This book has been stopping up the works around here. I read it, I digested it, I had thoughts about it, but for some reason I haven't felt quite prepared or qualified or informed enough to just comment on it and get on with life.
I think it's because I have this image of George Sand, this just ass-kicking supergenius female from the intimidating past, leaning over my shoulder, saying, "Don't you GET IT you moron? It wasn't just about cabbages and true love. It was about so! much! more!" The truth is, unfortunately, that unless the imaginary spectre of George Sand wants to clue me in, I'm not sure what else is here besides the cabbages. And the true love.
Well, there's the prologue. The prologue, which addresses the reader directly, is about how noble and wise the peasants of rural France are (were) and how their lack of intellect or ability to understand their circumstances doesn't interfere with their feeling of important feelings, and experiencing of deep emotion. Isn't that nice? Those sweet, precious peasants and their silly dumb heads.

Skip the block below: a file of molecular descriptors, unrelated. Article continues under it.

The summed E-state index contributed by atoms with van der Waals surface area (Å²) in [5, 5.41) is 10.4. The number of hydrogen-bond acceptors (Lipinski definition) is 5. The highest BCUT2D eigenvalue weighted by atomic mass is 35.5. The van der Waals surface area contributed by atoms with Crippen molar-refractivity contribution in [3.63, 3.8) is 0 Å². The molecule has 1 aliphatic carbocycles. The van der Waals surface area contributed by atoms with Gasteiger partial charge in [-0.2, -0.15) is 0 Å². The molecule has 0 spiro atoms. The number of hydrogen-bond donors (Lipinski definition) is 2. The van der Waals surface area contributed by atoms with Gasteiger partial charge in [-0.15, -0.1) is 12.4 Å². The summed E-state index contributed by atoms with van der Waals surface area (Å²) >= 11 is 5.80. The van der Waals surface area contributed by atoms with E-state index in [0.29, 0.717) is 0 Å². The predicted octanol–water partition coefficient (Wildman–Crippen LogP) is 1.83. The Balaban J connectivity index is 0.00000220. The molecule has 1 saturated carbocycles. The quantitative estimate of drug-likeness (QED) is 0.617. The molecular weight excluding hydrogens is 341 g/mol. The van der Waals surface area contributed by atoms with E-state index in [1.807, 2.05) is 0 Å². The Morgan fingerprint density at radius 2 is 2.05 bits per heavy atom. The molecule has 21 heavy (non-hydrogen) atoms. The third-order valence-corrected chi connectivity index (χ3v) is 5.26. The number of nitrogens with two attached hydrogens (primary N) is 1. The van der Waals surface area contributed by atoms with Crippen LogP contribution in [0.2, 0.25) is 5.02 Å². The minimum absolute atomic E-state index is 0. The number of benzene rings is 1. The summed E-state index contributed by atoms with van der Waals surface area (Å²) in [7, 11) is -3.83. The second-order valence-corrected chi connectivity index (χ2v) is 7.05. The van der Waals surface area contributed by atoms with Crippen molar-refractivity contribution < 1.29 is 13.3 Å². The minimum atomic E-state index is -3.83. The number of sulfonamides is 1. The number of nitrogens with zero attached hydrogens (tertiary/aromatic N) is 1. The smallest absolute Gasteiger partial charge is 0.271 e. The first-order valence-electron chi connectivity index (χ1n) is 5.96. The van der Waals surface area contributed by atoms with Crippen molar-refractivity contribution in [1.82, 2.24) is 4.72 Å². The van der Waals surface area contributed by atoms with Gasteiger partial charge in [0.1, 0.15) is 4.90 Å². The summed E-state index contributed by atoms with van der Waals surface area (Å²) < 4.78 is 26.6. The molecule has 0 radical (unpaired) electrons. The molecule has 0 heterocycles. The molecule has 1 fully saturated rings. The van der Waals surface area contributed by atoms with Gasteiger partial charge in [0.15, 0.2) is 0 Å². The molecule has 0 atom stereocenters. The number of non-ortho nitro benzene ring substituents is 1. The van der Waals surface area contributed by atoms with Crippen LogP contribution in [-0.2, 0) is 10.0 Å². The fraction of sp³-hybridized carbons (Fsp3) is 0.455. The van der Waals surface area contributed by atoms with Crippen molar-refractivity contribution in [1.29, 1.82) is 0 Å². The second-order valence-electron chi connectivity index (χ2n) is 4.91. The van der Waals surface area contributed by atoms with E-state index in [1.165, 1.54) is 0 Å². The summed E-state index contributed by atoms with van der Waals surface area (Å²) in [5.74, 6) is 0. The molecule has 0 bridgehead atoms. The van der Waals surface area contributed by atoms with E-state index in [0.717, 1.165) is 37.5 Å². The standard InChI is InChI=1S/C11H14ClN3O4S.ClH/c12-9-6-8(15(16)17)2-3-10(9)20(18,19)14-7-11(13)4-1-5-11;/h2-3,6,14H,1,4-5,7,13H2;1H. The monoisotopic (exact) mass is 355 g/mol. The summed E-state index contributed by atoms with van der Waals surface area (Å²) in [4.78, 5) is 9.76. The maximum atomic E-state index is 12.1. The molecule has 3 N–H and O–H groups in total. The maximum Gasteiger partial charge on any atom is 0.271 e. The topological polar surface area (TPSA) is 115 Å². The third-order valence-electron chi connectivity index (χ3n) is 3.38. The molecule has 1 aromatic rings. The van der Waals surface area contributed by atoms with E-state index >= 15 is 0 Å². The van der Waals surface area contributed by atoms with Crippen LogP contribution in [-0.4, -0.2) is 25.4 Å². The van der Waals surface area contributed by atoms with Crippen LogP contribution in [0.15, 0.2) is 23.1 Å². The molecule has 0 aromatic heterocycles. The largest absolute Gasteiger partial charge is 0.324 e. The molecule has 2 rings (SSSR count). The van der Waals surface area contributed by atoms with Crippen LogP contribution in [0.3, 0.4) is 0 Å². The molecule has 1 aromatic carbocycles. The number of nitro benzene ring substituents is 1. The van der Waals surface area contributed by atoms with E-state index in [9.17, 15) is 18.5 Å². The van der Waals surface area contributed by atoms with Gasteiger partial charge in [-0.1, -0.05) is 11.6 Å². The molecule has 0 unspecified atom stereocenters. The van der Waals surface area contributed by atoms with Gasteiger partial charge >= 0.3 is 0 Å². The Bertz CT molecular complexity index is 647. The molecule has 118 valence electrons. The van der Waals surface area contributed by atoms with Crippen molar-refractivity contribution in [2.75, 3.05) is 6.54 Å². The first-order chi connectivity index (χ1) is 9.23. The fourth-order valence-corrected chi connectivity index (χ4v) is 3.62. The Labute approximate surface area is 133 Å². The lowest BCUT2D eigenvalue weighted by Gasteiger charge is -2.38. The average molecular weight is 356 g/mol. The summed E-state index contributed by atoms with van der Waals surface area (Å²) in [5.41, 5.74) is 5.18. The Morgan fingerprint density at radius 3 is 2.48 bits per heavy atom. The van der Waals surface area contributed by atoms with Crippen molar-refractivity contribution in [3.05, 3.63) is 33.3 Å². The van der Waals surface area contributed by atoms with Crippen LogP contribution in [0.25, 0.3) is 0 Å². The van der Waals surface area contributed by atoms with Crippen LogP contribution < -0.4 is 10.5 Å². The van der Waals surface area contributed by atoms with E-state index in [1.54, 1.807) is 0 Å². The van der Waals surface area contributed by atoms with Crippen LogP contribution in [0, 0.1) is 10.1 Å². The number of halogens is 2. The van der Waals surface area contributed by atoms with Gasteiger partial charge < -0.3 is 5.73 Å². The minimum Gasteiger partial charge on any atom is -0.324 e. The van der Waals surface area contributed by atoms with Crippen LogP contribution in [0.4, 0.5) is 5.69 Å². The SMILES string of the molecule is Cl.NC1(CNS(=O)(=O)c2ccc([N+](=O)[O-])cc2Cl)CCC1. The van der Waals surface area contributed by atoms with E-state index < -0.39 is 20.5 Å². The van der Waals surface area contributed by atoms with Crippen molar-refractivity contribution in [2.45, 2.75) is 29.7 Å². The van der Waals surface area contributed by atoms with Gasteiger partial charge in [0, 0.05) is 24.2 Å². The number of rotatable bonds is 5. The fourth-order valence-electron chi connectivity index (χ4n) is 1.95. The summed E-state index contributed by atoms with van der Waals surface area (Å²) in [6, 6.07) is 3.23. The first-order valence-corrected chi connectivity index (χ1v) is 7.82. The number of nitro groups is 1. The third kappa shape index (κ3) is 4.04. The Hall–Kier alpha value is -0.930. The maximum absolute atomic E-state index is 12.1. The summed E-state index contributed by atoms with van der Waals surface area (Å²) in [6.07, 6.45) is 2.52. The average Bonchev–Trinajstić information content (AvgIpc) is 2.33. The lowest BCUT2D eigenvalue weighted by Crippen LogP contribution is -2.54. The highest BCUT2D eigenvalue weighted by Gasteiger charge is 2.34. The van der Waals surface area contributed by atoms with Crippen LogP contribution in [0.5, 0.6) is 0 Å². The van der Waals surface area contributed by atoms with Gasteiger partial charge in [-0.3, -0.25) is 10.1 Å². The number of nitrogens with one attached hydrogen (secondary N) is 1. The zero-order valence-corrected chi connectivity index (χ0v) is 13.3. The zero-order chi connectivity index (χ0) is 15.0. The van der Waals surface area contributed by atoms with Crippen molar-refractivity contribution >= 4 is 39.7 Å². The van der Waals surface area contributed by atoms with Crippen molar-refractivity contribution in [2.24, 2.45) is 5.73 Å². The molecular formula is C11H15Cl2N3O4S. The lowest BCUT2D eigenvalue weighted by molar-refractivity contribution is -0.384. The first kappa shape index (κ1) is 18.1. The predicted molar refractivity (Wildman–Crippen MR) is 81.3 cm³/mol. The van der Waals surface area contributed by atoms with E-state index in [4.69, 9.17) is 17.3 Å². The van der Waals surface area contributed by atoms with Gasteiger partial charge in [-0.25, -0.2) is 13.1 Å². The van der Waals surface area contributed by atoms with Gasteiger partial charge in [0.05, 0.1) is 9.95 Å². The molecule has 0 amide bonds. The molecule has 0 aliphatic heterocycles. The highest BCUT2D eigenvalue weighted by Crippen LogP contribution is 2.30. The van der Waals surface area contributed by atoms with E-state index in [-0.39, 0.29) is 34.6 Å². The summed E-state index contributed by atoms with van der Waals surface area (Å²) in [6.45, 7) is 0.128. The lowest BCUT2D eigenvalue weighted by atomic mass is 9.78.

Sand takes the prologue to rhapsodize about them and how cute they are, with their toil and whatnot, and then tells a pretty story about them falling (without consciousness) in love with each other. Finally, she takes a few more pages (a lot more pages) to just unapologetically savor the peasants' cute rituals. Marriage rituals.
The truth is, I really liked the book, up until the plot quit and the "I miss the cute peasants I used to look down on in my youth" themes came to the fore. I expected something raunchy, loud, scathing, or at least edgy. This is not that. It's a sweet love story, flavored with a lot of local color. So George Sand was a surprise, for this postfeminist. I'm not sure I'd love to read another of her books, but I'm glad I finally found out what she was really writing, under all that scandal and wild living.